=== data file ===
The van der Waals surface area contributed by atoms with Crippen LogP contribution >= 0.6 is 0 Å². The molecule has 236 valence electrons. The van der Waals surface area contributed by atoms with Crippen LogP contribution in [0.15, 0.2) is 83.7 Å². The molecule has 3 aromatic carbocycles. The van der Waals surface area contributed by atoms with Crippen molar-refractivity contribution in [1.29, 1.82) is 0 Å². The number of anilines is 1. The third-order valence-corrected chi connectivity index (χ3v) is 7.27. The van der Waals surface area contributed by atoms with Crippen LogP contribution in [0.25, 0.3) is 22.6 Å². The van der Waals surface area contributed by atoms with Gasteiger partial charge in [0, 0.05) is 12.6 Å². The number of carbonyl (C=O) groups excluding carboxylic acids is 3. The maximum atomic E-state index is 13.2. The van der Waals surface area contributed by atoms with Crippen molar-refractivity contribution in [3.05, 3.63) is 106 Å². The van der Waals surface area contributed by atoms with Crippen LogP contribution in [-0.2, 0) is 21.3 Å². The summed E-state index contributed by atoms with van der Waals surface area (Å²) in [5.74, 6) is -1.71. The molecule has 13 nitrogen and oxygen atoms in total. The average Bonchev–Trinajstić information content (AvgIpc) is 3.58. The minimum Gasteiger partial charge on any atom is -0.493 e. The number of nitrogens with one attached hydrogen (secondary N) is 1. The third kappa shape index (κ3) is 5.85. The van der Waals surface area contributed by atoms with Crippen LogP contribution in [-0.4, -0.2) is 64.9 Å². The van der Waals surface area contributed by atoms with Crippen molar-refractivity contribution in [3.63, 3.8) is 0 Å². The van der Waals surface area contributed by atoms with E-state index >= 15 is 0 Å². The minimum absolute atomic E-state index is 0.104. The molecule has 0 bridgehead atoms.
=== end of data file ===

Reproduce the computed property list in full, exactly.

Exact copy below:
The van der Waals surface area contributed by atoms with Crippen LogP contribution >= 0.6 is 0 Å². The molecule has 236 valence electrons. The van der Waals surface area contributed by atoms with Crippen LogP contribution in [0.15, 0.2) is 83.7 Å². The molecule has 3 aromatic carbocycles. The van der Waals surface area contributed by atoms with Crippen molar-refractivity contribution in [1.29, 1.82) is 0 Å². The number of anilines is 1. The third-order valence-corrected chi connectivity index (χ3v) is 7.27. The van der Waals surface area contributed by atoms with Crippen LogP contribution in [0.25, 0.3) is 22.6 Å². The van der Waals surface area contributed by atoms with Gasteiger partial charge in [0, 0.05) is 12.6 Å². The number of carbonyl (C=O) groups excluding carboxylic acids is 3. The maximum atomic E-state index is 13.2. The van der Waals surface area contributed by atoms with Crippen molar-refractivity contribution in [3.05, 3.63) is 106 Å². The van der Waals surface area contributed by atoms with Crippen LogP contribution in [-0.2, 0) is 21.3 Å². The summed E-state index contributed by atoms with van der Waals surface area (Å²) in [5.74, 6) is -1.71. The molecule has 13 nitrogen and oxygen atoms in total. The average Bonchev–Trinajstić information content (AvgIpc) is 3.58. The minimum Gasteiger partial charge on any atom is -0.493 e. The number of nitrogens with one attached hydrogen (secondary N) is 1. The third kappa shape index (κ3) is 5.85. The van der Waals surface area contributed by atoms with Crippen LogP contribution in [-0.4, -0.2) is 64.9 Å². The van der Waals surface area contributed by atoms with Crippen molar-refractivity contribution in [3.63, 3.8) is 0 Å². The van der Waals surface area contributed by atoms with E-state index >= 15 is 0 Å². The minimum absolute atomic E-state index is 0.104. The molecule has 0 bridgehead atoms.